A common calendar entry of many lawyers and other professionals is ‘Drinks with [X]’. But with concern growing about the effect of alcohol consumption on our profession, we must be mindful of the potential problems to which we are exposing our peers. 

Laura uberoi

Laura Uberoi

Mental and physical health

One of the key reasons to be alert to alcohol in the workplace is its effect on health. For the last three years, the Junior Lawyers Division has run a resilience and wellbeing survey. Every year the results have identified alcohol both as a factor in mental ill-health and as a mechanism for dealing with work pressures. Alarmingly, comments such as ‘I feel the need for a glass of wine every night… as a way to unwind’ are not uncommon.

Statistics from the City of London’s Business Healthy 2017 initiative highlighted that harmful drinking is the biggest risk factor for death, ill-health and disability among 15-49-year-olds in the UK. Moreover, recent figures from the Office for National Statistics showed professionals are much more likely to consume alcohol than others. In 2017, 69.5% of professionals surveyed had consumed alcohol in the previous week, compared with 51.2% of those in manual occupations. It is estimated that 3%-5% of all absences – up to 17 million working days – are lost each year due to alcohol, costing the economy more than £7.3bn.

Historically, the law is a profession in which recruitment, business and team-building are conducted over drinks. In addition, work pressures increase the risk that some will turn to unhealthy coping mechanisms, such as excessive drinking. It is unsurprising that increased drinking among junior lawyers mirrors the increasing burdens upon them, particularly as many fall into an older demographic (the average age of a newly qualified last year was 29). People in this category also face debt problems, family and domestic responsibilities, and competition for training and employment positions. 


Another reason why we must pay attention to the prominence we place on alcohol at work is the negative impact it has on diversity and inclusion. There are many reasons why people do not drink, so we need a culture where colleagues do not feel the need to justify why they choose not to drink. 

This is an obvious issue when organising events (internally within your organisation, as part of team socialising and the recruitment process, or externally with both intermediaries and clients) that focus around alcohol. Many lawyers are either forced to miss out by choosing not to attend, or are encouraged or pressured into drinking when they would otherwise choose not to. Both outcomes can seriously affect career progression. They may also serve to exclude potential recruits and individuals at the client or intermediary where relationship-building is the objective. When organising events, I always receive positive feedback from guests who are delighted to be invited to an occasion that is ‘not just another drinks reception’, or where it has been made clear that alcohol is not a focus.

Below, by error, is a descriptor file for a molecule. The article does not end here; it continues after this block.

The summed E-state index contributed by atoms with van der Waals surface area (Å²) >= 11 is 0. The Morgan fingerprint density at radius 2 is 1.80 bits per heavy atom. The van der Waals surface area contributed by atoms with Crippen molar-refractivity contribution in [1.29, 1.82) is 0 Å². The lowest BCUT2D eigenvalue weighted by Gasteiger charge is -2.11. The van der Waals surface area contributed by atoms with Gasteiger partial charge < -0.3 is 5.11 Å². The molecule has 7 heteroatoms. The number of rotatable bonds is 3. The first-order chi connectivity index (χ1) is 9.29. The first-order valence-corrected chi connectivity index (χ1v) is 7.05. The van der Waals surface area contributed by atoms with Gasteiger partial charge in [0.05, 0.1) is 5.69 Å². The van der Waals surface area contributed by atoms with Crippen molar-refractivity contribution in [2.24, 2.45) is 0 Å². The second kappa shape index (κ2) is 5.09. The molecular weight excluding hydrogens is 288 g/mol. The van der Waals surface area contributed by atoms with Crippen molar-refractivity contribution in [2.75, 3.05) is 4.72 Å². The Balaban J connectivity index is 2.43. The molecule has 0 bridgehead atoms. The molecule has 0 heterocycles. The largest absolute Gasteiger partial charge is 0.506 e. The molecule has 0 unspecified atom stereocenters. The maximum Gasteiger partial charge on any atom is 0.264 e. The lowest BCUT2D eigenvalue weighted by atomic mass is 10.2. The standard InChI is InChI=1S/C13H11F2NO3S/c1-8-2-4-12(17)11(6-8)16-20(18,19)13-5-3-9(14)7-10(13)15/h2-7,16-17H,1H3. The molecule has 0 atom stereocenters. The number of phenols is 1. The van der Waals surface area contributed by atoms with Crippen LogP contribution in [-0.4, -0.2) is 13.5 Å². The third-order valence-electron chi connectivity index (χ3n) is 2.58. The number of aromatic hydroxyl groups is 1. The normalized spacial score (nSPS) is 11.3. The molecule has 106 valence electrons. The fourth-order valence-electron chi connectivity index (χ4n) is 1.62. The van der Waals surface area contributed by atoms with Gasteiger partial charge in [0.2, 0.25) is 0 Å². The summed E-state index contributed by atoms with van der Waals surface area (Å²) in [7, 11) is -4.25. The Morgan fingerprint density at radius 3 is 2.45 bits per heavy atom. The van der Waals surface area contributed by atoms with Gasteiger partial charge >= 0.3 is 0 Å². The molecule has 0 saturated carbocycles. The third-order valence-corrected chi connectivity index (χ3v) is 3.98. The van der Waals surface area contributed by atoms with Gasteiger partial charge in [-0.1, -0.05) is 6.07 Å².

We must also consider bullying and harassment in this context, which deserves an article on its own. One cannot overestimate the extent to which alcohol contributes to workplace bullying and harassment – in particular, sexual harassment. Statistics from the International Bar Association show that one in three female lawyers has been subjected to sexual harassment in the workplace. This has added to widespread calls for all employers to implement alcohol consumption policies. 

There are already many examples of such policies from: Google’s policy implemented last year, whereby managers are held responsible for actively reducing alcohol consumption at internal and external work events; to several organisations rationing or banning alcohol completely.

Message from the top

Many organisations are already taking steps to ensure that alcohol-related issues are tackled. Raising awareness is key to dislodging old habits. 

There are several steps that those organising events can take to remove the focus from alcohol, including making events about ‘socialising’, ‘networking’ or ‘catching up with’ rather than ‘drinks’. Including food or an activity helps to distract from pressured alcohol consumption and also makes the event more engaging and interesting. In recent months I have organised successful breakfast training and networking sessions, and received invitations to alternative events such as mini golf and a local guided tour/treasure hunt. 

It is also important to convey clearly that it is entirely acceptable not to drink at such events (and not to be expected to drink). Through my work at the Law Society I have heard reports from pregnant women (for example) who have not been invited to wine-tasting events with clients, even though they would have liked to have gone. 

Dealing with alcohol-based events 

As individuals, it is fundamental that we do not feel we must justify why we do not drink on a given occasion and, importantly, that we keep attending events that are perceived as alcohol-focused. We should all look out for situations where others may make comments to our peers such as ‘why are you not drinking?’. Now is a great time to step up in support of your colleagues and move the conversation on to different ground before they feel the need to explain themselves.


Many organisations offer support if you are affected by any issues in this article, including Mind, LawCare and Drinkaware. 

Laura Uberoi is a Law Society Council member. She is also a real estate finance solicitor at Macfarlanes and president of the Westminster & Holborn Law Society